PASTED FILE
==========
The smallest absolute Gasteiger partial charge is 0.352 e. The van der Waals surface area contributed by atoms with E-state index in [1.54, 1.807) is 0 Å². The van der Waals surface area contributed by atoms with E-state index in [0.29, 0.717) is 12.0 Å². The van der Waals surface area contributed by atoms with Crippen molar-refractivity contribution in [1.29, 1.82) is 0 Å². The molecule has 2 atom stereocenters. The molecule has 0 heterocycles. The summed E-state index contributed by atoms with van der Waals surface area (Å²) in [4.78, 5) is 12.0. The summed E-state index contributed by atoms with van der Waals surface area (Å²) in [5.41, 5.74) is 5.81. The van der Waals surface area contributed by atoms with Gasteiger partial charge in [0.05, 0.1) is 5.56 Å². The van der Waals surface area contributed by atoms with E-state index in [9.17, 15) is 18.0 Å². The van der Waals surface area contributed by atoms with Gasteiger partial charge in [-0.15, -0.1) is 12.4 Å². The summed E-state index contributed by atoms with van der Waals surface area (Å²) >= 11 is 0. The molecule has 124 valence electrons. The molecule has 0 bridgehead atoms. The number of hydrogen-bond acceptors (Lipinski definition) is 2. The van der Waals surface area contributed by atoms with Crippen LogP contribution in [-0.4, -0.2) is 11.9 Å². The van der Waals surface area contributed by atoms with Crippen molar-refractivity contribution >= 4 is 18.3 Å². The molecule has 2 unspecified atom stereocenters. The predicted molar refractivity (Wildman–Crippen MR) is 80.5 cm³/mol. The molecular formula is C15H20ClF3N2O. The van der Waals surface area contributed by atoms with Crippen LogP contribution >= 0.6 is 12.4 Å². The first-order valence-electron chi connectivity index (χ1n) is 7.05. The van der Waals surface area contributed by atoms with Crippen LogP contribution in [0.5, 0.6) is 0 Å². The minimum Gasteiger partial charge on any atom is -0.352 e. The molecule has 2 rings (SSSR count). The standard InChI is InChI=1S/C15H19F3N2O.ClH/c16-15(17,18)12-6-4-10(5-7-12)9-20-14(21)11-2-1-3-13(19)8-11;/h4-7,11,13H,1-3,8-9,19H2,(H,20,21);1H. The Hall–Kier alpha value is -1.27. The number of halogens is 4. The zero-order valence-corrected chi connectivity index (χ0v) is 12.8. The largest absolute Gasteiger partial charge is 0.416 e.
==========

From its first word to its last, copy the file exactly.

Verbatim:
The smallest absolute Gasteiger partial charge is 0.352 e. The van der Waals surface area contributed by atoms with E-state index in [1.54, 1.807) is 0 Å². The van der Waals surface area contributed by atoms with E-state index in [0.29, 0.717) is 12.0 Å². The van der Waals surface area contributed by atoms with Crippen molar-refractivity contribution in [1.29, 1.82) is 0 Å². The molecule has 2 atom stereocenters. The molecule has 0 heterocycles. The summed E-state index contributed by atoms with van der Waals surface area (Å²) in [4.78, 5) is 12.0. The summed E-state index contributed by atoms with van der Waals surface area (Å²) in [5.41, 5.74) is 5.81. The van der Waals surface area contributed by atoms with Gasteiger partial charge in [0.05, 0.1) is 5.56 Å². The van der Waals surface area contributed by atoms with E-state index in [9.17, 15) is 18.0 Å². The van der Waals surface area contributed by atoms with Gasteiger partial charge in [-0.15, -0.1) is 12.4 Å². The summed E-state index contributed by atoms with van der Waals surface area (Å²) >= 11 is 0. The molecule has 124 valence electrons. The molecule has 0 bridgehead atoms. The number of hydrogen-bond acceptors (Lipinski definition) is 2. The van der Waals surface area contributed by atoms with Crippen LogP contribution in [-0.4, -0.2) is 11.9 Å². The van der Waals surface area contributed by atoms with Crippen molar-refractivity contribution >= 4 is 18.3 Å². The molecule has 2 unspecified atom stereocenters. The predicted molar refractivity (Wildman–Crippen MR) is 80.5 cm³/mol. The molecular formula is C15H20ClF3N2O. The van der Waals surface area contributed by atoms with Crippen LogP contribution >= 0.6 is 12.4 Å². The first-order valence-electron chi connectivity index (χ1n) is 7.05. The van der Waals surface area contributed by atoms with Crippen LogP contribution in [0.5, 0.6) is 0 Å². The minimum Gasteiger partial charge on any atom is -0.352 e. The molecule has 2 rings (SSSR count). The standard InChI is InChI=1S/C15H19F3N2O.ClH/c16-15(17,18)12-6-4-10(5-7-12)9-20-14(21)11-2-1-3-13(19)8-11;/h4-7,11,13H,1-3,8-9,19H2,(H,20,21);1H. The Hall–Kier alpha value is -1.27. The number of halogens is 4. The zero-order valence-corrected chi connectivity index (χ0v) is 12.8. The largest absolute Gasteiger partial charge is 0.416 e.